Ma ★★★½

Shortly after moving from San Diego to her mother's drab hometown in Ohio, Maggie, a teenager played by Diana Silvers, befriends four other high schoolers who invite her out for a night of drinking. After several unsuccessful attempts to talk an adult into buying booze for them, these kids finally convince Sue Ann Ellington, a middle-aged veterinarian assistant played by Octavia Spencer, to help secure the goods. Much to their surprise, this lonely, but radiantly benevolent woman offers to let them hang out and party in the basement of her isolated rural home so that they will not get into trouble by driving while intoxicated.

During the days that follow, “Ma” becomes a popular figure with the local teens, who show up in numbers to her basement for alcohol-soaked fun, but mystery lurks around the edges of this strange arrangement. Why is this older woman ingratiating herself into the cliques of high schoolers? Is she just a lost soul looking to relive her youth? Why does she forbid her guests from venturing upstairs to the main floors of her house?

The 2019 psychological horror film, Ma, marks a radical departure both for Spencer, who is best known for motherly, yet sassy roles in dramas like Hidden Figures, and for the glossy filmmaker, Tate Taylor, who directed Spencer for her Academy Award-winning performance in The Help. This is the second time this year that a prestigious and critically-esteemed actress has shown a gleefully evil side in a lowbrow scare outing, after Isabelle Huppert's sinister turn in the underrated gem, Greta, and these shamelessly schlocky outings both recall the heyday of gothic-laced 1960s and 1970s drive-in exploitation, when stars like Bette Davis, Joan Crawford, and Shelley Winters eschewed their comparably stuffy early cinematic victories for parts in trashy psychotic heroine movies. By fully embracing the campy spirit of this offbeat project, Spencer delivers yet another tour de force work and switches effortlessly between displays of assertive wildness, needy friendliness, wounded rejection, and, finally, full-tilt slasher sadism, all the while showcasing her ability to convey multilayered emotions with her eyes.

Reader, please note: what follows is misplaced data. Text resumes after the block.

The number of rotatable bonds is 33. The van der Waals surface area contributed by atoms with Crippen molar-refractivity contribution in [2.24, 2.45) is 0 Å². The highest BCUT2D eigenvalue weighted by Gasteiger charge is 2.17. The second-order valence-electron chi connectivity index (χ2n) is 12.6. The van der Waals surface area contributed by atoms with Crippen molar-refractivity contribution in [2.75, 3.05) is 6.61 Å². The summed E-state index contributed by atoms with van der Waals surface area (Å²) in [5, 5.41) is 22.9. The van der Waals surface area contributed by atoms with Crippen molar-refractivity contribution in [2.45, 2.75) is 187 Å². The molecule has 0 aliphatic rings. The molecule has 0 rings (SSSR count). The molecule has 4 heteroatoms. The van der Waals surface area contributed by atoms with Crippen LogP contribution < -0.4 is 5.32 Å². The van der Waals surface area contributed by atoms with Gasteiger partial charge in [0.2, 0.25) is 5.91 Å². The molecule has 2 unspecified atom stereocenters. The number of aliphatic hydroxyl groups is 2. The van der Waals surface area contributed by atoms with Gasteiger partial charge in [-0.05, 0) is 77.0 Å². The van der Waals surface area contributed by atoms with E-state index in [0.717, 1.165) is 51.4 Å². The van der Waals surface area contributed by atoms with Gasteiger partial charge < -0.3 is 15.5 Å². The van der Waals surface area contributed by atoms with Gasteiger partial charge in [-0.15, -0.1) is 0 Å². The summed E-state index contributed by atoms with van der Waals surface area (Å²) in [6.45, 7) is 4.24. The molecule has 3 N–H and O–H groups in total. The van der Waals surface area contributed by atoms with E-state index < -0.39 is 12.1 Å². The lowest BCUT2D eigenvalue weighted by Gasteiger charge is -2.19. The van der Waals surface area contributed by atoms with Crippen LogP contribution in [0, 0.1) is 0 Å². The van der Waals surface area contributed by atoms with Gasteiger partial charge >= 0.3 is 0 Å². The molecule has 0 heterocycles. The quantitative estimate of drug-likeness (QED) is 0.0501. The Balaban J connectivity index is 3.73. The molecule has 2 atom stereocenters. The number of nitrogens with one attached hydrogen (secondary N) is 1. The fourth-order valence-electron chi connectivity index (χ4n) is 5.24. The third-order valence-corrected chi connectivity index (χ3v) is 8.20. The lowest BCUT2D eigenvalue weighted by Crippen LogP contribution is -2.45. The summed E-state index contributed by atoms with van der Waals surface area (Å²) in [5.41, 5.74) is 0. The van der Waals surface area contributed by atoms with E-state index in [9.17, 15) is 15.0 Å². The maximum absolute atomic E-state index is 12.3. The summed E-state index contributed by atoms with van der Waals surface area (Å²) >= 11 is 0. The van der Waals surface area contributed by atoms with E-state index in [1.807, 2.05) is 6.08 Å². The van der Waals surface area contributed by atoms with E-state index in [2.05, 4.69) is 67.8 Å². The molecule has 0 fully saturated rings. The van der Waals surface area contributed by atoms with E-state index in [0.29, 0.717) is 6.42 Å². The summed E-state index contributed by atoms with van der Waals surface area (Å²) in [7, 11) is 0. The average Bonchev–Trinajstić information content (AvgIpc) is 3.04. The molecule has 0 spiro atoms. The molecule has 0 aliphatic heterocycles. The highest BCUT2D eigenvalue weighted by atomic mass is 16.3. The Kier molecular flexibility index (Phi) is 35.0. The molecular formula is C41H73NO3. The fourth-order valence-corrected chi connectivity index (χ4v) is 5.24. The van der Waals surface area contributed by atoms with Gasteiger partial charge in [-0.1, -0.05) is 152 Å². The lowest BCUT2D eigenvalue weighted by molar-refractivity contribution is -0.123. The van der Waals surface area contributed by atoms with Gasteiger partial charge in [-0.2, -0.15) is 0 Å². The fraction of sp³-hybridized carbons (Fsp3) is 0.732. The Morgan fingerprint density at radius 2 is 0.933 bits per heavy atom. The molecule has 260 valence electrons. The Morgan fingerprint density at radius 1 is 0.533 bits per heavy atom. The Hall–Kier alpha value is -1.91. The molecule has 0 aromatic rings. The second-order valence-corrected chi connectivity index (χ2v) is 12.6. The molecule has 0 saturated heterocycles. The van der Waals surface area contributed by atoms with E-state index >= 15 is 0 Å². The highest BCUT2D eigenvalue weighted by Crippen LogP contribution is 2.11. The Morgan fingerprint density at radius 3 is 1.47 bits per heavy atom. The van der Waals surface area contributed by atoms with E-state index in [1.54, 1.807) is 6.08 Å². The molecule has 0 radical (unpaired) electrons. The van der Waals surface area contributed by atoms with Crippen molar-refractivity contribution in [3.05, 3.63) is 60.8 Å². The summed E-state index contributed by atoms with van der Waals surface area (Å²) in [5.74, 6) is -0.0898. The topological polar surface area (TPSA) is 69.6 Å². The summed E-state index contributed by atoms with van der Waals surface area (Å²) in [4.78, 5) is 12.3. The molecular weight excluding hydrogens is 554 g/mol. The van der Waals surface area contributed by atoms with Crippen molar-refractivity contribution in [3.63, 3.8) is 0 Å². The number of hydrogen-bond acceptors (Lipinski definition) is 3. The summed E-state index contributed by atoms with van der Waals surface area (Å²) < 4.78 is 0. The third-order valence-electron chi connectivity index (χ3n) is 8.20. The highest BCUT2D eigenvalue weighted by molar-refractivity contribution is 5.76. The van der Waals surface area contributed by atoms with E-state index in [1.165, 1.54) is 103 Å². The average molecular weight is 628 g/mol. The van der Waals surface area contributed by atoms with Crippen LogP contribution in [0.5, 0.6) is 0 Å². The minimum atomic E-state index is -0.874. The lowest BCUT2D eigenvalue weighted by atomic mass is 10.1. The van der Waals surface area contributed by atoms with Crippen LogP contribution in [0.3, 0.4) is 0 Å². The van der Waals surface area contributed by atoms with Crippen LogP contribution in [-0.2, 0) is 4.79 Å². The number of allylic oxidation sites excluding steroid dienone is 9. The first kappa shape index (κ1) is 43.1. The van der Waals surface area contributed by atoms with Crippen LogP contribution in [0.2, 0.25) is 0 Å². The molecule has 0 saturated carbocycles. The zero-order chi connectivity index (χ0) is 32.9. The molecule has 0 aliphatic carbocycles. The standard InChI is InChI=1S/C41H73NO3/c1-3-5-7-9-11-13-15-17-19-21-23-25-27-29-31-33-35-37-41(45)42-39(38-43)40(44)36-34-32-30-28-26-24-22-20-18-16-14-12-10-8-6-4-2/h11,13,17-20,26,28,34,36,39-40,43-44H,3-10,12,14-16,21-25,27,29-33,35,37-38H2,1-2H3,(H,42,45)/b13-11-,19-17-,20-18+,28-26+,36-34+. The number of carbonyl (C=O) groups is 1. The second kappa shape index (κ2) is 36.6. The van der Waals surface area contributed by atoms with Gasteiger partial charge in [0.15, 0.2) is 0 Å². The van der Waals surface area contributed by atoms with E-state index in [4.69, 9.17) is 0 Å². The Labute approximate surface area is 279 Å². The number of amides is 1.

I was pleasantly surprised to find that there is more to Ma than its overplayed preview trailers suggest, and that the narrative takes its leisurely time to establish the dynamics of the uncanny predicament that befalls our teenaged protagonists. Silvers (Booksmart) elicits our sympathy in a relatable performance as Maggie, the new kid on the block who is the first to notice that things are not quite what they seem in Ma's basement. The always-memorable Juliette Lewis (Natural Born Killers) is well-cast as Maggie's concerned mother. Luke Evans (The Fate of the Furious) is featured in one of this film's most uncomfortably horrific moments as the father of another teen. Allison Janney (Juno, The Help) is a welcome addition in a too-brief role as a veterinarian. This movie belongs to Spencer, though, and she steals the glow during her every second on the screen.

Be advised that Ma earns its hard-R rating, and that things take a supremely brutal turn during the final half hour. A part of me wishes that this film had followed through in full with its exploitation horror leanings and taken its gory outcome to the extreme, but the end result still packs a solid punch.

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